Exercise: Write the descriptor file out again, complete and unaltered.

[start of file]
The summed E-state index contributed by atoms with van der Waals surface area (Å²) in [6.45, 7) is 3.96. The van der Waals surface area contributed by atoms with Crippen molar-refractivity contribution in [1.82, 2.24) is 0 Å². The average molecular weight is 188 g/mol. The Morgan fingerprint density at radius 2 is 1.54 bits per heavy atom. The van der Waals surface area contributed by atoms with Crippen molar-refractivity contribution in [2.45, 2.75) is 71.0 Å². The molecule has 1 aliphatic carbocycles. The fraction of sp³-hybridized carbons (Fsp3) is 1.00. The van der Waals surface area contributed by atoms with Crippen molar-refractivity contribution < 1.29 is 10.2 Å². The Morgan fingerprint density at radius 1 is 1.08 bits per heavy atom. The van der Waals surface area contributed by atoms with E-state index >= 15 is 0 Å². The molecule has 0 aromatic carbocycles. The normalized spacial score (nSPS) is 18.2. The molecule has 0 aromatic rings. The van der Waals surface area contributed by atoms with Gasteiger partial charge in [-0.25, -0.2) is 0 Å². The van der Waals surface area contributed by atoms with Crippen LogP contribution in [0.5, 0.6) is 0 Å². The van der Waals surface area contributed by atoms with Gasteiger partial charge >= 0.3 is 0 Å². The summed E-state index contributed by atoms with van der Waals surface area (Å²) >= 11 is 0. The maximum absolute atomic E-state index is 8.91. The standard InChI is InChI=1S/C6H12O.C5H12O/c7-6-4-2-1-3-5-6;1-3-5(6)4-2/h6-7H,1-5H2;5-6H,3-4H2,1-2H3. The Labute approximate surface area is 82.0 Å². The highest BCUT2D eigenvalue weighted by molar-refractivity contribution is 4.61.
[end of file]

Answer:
The summed E-state index contributed by atoms with van der Waals surface area (Å²) in [6.45, 7) is 3.96. The van der Waals surface area contributed by atoms with Crippen molar-refractivity contribution in [1.82, 2.24) is 0 Å². The average molecular weight is 188 g/mol. The Morgan fingerprint density at radius 2 is 1.54 bits per heavy atom. The van der Waals surface area contributed by atoms with Crippen molar-refractivity contribution in [2.45, 2.75) is 71.0 Å². The molecule has 1 aliphatic carbocycles. The fraction of sp³-hybridized carbons (Fsp3) is 1.00. The van der Waals surface area contributed by atoms with Crippen molar-refractivity contribution < 1.29 is 10.2 Å². The Morgan fingerprint density at radius 1 is 1.08 bits per heavy atom. The van der Waals surface area contributed by atoms with E-state index >= 15 is 0 Å². The molecule has 0 aromatic carbocycles. The normalized spacial score (nSPS) is 18.2. The molecule has 0 aromatic rings. The van der Waals surface area contributed by atoms with Gasteiger partial charge in [-0.25, -0.2) is 0 Å². The van der Waals surface area contributed by atoms with Crippen LogP contribution in [0.5, 0.6) is 0 Å². The van der Waals surface area contributed by atoms with Gasteiger partial charge >= 0.3 is 0 Å². The summed E-state index contributed by atoms with van der Waals surface area (Å²) >= 11 is 0. The maximum absolute atomic E-state index is 8.91. The standard InChI is InChI=1S/C6H12O.C5H12O/c7-6-4-2-1-3-5-6;1-3-5(6)4-2/h6-7H,1-5H2;5-6H,3-4H2,1-2H3. The Labute approximate surface area is 82.0 Å². The highest BCUT2D eigenvalue weighted by molar-refractivity contribution is 4.61.